By Arnold August
As a follow-up to the report by the Director of International Relations Mohamad Alsadi regarding his fact-finding meeting with Evo in Mexico on November 17, the President of the union on behalf of its 300,000 members, issued an unusual and original challenge. In his November 25th letter to the Canadian Minister of Foreign Affairs Fançois-Philippe Champagne, the president of the union Jerry Dias writes:
“In an effort to understand the current and evolving situation, Unifor dispatched its Director of International Department, Mohamad Alsadi, to Mexico City in order to meet with President Morales directly. This meeting helped to solidify our support and solidarity with the people of Bolivia. …
We also encourage you to visit and dialogue with Evo Morales directly, as we have done, to receive a firsthand account on what has transpired in Bolivia and areas in which Canada can provide support. Canada cannot proclaim to support democracy while also enabling a repressive military dictatorship to unfold and go unchallenged. We trust you and your government will reverse course and stand by the people of Bolivia.”
In the letter, with a copy to Prime Mister Justin Trudeau, the union president reiterates its stand:
“We are dismayed that the Canadian Federal government has chosen to support the interim leadership of Jeanine Áñez Chávez – a representative from a party that received only 4% of the vote in the latest October elections, and whose support is derived largely from the backing of the Bolivian police and military. We are also troubled given Áñez’s hostile and discriminatory anti-Indigenous remarks, especially in a country where more than half the population is Indigenous.
“Unifor urges the Federal government to publicly condemn the coup and reject Áñez’s illegitimate interim position. We demand the safe passage and return of Evo Morales to his home country, and to let Bolivians exercise their own democratic right in choosing a government through a new round of elections – elections Morales himself initially agreed to before being forced into exile…”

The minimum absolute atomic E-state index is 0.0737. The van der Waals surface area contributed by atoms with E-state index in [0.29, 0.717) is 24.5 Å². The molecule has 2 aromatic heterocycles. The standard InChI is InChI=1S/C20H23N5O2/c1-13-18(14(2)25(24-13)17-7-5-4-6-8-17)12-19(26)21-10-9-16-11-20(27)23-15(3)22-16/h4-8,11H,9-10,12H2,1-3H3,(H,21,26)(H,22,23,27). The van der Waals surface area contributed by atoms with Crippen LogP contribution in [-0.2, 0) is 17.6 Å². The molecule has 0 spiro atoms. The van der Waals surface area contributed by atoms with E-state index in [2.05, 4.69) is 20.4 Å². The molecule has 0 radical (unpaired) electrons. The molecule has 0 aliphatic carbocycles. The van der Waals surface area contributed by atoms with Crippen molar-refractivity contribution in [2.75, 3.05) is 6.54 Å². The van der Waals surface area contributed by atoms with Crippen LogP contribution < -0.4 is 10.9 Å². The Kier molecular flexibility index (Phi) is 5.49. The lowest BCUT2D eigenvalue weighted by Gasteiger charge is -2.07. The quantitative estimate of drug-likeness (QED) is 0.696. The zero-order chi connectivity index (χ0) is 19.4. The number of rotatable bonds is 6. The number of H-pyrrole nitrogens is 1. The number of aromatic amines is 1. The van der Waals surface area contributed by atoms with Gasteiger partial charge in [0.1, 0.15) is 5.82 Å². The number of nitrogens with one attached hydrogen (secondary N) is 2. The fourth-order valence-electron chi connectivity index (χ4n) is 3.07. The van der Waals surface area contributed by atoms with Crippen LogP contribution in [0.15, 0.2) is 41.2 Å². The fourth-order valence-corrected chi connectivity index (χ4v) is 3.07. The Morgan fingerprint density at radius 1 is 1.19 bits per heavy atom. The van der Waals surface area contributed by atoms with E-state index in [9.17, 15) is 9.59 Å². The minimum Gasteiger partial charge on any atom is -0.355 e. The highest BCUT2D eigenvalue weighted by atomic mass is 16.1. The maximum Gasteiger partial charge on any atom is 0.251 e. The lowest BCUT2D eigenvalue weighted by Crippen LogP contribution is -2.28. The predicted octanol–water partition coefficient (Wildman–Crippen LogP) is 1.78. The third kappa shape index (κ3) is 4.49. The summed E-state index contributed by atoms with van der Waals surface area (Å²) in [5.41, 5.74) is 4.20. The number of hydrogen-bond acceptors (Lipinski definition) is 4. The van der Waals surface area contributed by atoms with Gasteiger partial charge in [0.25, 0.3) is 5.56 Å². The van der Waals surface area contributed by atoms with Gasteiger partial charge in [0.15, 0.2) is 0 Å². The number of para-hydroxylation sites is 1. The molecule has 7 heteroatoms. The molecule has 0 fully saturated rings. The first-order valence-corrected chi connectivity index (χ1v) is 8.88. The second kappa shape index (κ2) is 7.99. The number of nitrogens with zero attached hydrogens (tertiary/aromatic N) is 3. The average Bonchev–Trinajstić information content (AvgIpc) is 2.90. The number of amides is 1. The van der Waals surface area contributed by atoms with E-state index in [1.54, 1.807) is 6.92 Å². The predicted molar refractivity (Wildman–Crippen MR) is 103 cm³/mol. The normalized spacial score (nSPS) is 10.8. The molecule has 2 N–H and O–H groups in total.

The union not only represents the Canadian workers, but the vast majority of the strongly anti-imperialist Canadian people, when it writes:
“We have seen how actions of independent states with socialist policies often provoke the ire of corporate interests and Western countries such as the United States, which has a long history of Latin and South American government intervention and ousting democratically elected leaders by way of violent military coups.”
This is the 3rd major union to take a stand, the first two being the CUPE (680,000 workers) and CUPW (54,000 workers).
However, as to be expected in Canada, this anti-imperialist movement so far has not been reported upon the by the Canadian monopoly press. Yet, it does not miss the opportunity to the repeat U.S. media narrative on Bolivia and the person of Evo Morales.
This in itself further contributes to the anti-imperialist sentiment building up over the last few years. Nothing is more frustrating to witness the Canadian press being but an image of their American counterparts.
Original in Spanish, CTC Cuba Trabajadores